For most Quebecers, April 14, 1944, was just an ordinary day. And yet it was on that day that Hydro-Québec first came into being. This jewel of the Québec economy was the culmination of a struggle led by the people and government of Québec against the privately-owned utilities that controlled the power industry in the province. Complaints against the companies were numerous: electricity rates were often very high and inconsistent, service was unreliable and varied from one region to the next, certain rural areas were denied electricity… and the list goes on.
Bill 17: A social innovation
Under popular pressure, the Liberal government of Adélard Godbout decided to take action by nationalizing the power industry. Bill 17, which created the Québec Hydro-Electric Commission, better known as Hydro-Québec, was passed into law. A true social innovation, it enabled the Québec government to expropriate the assets of Montreal Light Heat and Power Consolidated, a notoriously greedy company that held the monopoly on natural gas and electricity in the Montréal area.
Central substation, commissioned in 1901 and still in operation today. The substation played a key role in the transmission and distribution of electricity in Montréal. It was renamed Adélard-Godbout substation in 2005 in honor of the Premier of Québec who presided over the first nationalization.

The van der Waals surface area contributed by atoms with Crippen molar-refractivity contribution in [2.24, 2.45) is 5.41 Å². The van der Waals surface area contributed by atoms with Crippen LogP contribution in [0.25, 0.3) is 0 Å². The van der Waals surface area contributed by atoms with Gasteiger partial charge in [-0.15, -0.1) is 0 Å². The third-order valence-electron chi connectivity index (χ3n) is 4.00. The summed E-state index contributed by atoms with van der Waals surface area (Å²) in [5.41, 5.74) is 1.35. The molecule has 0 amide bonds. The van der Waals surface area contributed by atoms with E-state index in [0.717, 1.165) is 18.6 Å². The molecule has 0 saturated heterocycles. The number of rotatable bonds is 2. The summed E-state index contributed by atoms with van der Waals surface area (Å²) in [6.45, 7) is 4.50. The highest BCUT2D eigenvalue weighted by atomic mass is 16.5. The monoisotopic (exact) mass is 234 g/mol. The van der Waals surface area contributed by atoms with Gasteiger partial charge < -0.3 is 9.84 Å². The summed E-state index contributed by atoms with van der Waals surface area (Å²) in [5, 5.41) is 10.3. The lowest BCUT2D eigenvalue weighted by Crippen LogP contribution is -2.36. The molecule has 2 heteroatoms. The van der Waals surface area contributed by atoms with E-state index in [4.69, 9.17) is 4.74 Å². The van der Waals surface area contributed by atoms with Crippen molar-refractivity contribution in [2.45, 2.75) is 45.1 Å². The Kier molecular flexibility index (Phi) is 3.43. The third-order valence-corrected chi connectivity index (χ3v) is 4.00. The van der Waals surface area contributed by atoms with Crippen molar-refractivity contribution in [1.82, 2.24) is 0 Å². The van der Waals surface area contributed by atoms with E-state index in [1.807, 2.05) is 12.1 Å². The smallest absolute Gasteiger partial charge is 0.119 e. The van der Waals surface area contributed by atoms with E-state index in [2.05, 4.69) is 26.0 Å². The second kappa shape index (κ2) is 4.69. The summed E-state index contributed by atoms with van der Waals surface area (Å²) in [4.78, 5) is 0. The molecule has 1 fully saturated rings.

Electrical appliance store at the intersection of Sainte-Catherine and De la Montagne, 1932. It became the property of Hydro-Québec during the first nationalization.
Employees of MLH&P’s gas distribution system in the 1940s. Hydro-Québec sold the system in 1954.
©Hydro-Québec’s historical Collection.
Headquarters of MLH&P at 107, rue Craig (now rue Saint-Antoine), circa 1930. Hydro-Québec established its headquarters in the “Power Building” in 1944.
Chambly generating station (date unknown), the oldest facility acquired by Hydro-Québec during the first nationalization. It was commissioned in 1899 and shut down in 1952.
Hydro-Québec’s new offices following the first nationalization, 1944.
Although nationalization took place in Montréal first, the act provided for its expansion. It was the start of an adventure that’s now 75 years old!
Watch the video about the nationalization of the power industry in Québec